Associate Justice Sandra Day O'Connor wrote a separate concurrence in Lawrence, arguing that an equal protection analysis would have been better suited to Lawrence; however, five of her colleagues insisted on striking the Texas sodomy statute (and, by extension, all other such statutes nationwide) by invoking the Due Process Clause of the Fourteenth Amendment. O'Connor noted that evenhanded enforcement of a facially neutral sodomy statute would not long be tolerated by a democratic society (heterosexual men and women would not take kindly to being arrested and convicted for engaging in oral sex), and also implied that uneven enforcement of a facially neutral sodomy statute would permit gay plaintiffs to advance a disparate impact analysis; however, her colleagues on the bench were determined to drive a stake through the heart of all such statutes.
Judges sitting on the lower courts took note not just of the fact that Bowers had been overruled, but also of the tone employed by the US Supreme Court in Lawrence. The US Court of Appeals for the Seventh Circuit – considered by legal observers to be a conservative and scholarly appellate court – upheld the incest convictions of a brother and sister who had married each other (see Muth v. Frank, 412 F.3d 808 (7th Cir. 2005)), declining to extend the reach of Lawrence to cover and protect consensual adult incest (thereby dismissing Associate Justice Antonin Scalia’s rabid and embittered dissent in Lawrence, in which dissent Scalia had predicted that laws against incest would be vulnerable to constitutional attack). Although he agreed with his two colleagues on the three-judge panel that handed down Muth, Judge Evans refused to sign their opinion, stating that:
“As I read the majority opinion, I sense a certain degree of unease, even disdain, for the majority opinion in Lawrence. The citations to Justice Scalia’s dissent in Lawrence, I submit, are unnecessary. I also don’t care for the repetitive (seven mentions in Part B) paraphrasings of the Texas law (which prohibited “engaging in consensual sexual activity with a person of the same sex”) as a law prohibiting “homosexual sodomy.” I realize that term is used twice in the majority opinion in Lawrence, but I think its use is ill-advised and outdated as well. As I see it, the term “homosexual sodomy” is pejorative. It should be scrubbed from court decisions in the future. For these reasons, I join the judgment of the court without embracing certain aspects of the majority opinion.”
Again and again, we see that objections to gay sex (and gay marriage) almost invariably focus on gay men, as opposed to lesbians (I do not trivialize the abuse and cruelty heaped on lesbians by making this observation; a lesbian woman named Sharon Bottoms lost custody of her son when a Virginia state court judge declared her to be an "unconvicted felon"). It is the thought of two men having sex that disturbs so many heterosexual men; more specifically, it is the thought of one man penetrating another that drives these people crazy.
The New York Post article touches upon this relatively one-sided hatred, but does not adequately explain it.
The bottom line is that we still live in a society in which gender roles and stereotypes are enforced, sometimes violently. In the eyes of homophobic heterosexual men, gay men are “sex traitors” who betray the masculine ideal by doing the one thing that men are never “supposed” to do – that is, letting other men penetrate them.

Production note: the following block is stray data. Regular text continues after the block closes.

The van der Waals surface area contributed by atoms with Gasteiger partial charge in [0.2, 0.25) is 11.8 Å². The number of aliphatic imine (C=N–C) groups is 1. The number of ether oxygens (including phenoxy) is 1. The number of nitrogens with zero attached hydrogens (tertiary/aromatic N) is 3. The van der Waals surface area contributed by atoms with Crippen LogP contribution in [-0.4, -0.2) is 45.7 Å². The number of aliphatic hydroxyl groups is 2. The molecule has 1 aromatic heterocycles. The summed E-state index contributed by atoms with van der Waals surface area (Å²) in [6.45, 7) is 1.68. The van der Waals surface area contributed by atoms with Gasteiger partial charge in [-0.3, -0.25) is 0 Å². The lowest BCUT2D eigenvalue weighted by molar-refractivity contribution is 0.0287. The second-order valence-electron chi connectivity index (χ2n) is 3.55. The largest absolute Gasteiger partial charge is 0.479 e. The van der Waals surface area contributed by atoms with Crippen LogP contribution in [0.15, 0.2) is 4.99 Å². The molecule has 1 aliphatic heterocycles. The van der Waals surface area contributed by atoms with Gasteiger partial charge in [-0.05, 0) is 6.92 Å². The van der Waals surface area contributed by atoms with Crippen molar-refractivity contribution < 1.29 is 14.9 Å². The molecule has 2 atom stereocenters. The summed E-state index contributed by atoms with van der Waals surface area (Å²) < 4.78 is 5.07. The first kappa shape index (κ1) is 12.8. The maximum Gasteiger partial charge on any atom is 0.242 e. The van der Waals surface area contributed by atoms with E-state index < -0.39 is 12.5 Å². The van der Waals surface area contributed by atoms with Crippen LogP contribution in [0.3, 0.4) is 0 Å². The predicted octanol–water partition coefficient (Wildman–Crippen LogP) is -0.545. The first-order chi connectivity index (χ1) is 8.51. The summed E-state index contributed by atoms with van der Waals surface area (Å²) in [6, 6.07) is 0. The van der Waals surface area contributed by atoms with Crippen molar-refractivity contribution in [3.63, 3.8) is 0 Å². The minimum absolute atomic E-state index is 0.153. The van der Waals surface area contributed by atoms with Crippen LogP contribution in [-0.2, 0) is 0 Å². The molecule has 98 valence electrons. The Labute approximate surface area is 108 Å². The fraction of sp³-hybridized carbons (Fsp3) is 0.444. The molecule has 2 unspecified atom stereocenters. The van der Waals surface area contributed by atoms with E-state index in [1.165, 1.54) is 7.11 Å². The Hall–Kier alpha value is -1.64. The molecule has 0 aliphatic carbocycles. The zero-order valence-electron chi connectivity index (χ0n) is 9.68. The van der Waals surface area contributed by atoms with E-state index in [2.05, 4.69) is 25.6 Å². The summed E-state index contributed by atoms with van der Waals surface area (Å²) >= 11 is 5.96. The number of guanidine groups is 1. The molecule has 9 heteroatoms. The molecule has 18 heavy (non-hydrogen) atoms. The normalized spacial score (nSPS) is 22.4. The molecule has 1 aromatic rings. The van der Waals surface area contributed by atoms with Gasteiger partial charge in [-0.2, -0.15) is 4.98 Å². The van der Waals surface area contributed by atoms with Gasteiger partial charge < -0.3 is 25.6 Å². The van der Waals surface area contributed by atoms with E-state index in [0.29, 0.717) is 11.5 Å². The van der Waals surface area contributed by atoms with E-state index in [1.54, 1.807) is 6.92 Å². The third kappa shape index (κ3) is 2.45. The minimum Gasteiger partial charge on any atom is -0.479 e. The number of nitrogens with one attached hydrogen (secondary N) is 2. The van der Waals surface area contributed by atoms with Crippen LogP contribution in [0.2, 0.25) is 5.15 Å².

That is the rub. Sadly, this form of gender stereotyping exists even in the gay male community; I know several gay men who refuse to “bottom” on the grounds that this is “the woman’s position”. This is, in and of itself, a form of homophobia, internalized by those who express it. Such men also rob themselves of sexual experiences that are without question extremely pleasurable to the majority of gay men...
The New York Post article was eloquent and succinct when it declared that Christians will be required to surrender absolutely nothing once gay marriage becomes legal nationwide. Christians will remain free to teach their children that gay sex is evil, should they so desire. Churches will remain free to refuse to marry gay couples should such marriages fall afoul of their religious tenets. Other churches do recognize gay marriage, and will doubtless officiate at many millions of gay marriage ceremonies in years to come. Nobody will be prosecuted for preaching that gay people are evil and depraved. The US Supreme Court, in Brandenburg v. Ohio, 395 U.S. 444 (1969) made it very clear that even advocacy to break the law – even advocacy of terrorism – is protected by the First Amendment. Only when such advocacy “is directed to inciting or producing imminent lawless action and is likely to incite or produce such action” does it no longer enjoy First Amendment protection.
But back to the article – I am truly amazed that the New York Post (which has a reputation for rabid homophobia) published this piece. Clearly, the message is getting through. Maggie Gallagher has not had it easy as of late – her disastrous Presidency of the “National Organization for Marriage” has collapsed in shambles amidst snickers and guffaws of laughter over the comical video “The Gathering Storm”. Instead of being taken seriously by those to whom this video was targeted, it has spawned countless parodies. It is, in and of itself, a parody of the fears of those who oppose gay marriage – although it certainly was not intended to be a parody! At the cost of about $1.5 million, this video ranks as one of the most amusing – and abject – failures of propaganda ever launched. Joseph Goebbels would have been better able to stir up fear and resentment than were the brain-dead actors who participated in this mockery.
Five or 10 years from now, when gay marriage is legal throughout the nation, I believe that these actors will look back on their “contribution” to the discourse, and literally hang their heads in shame.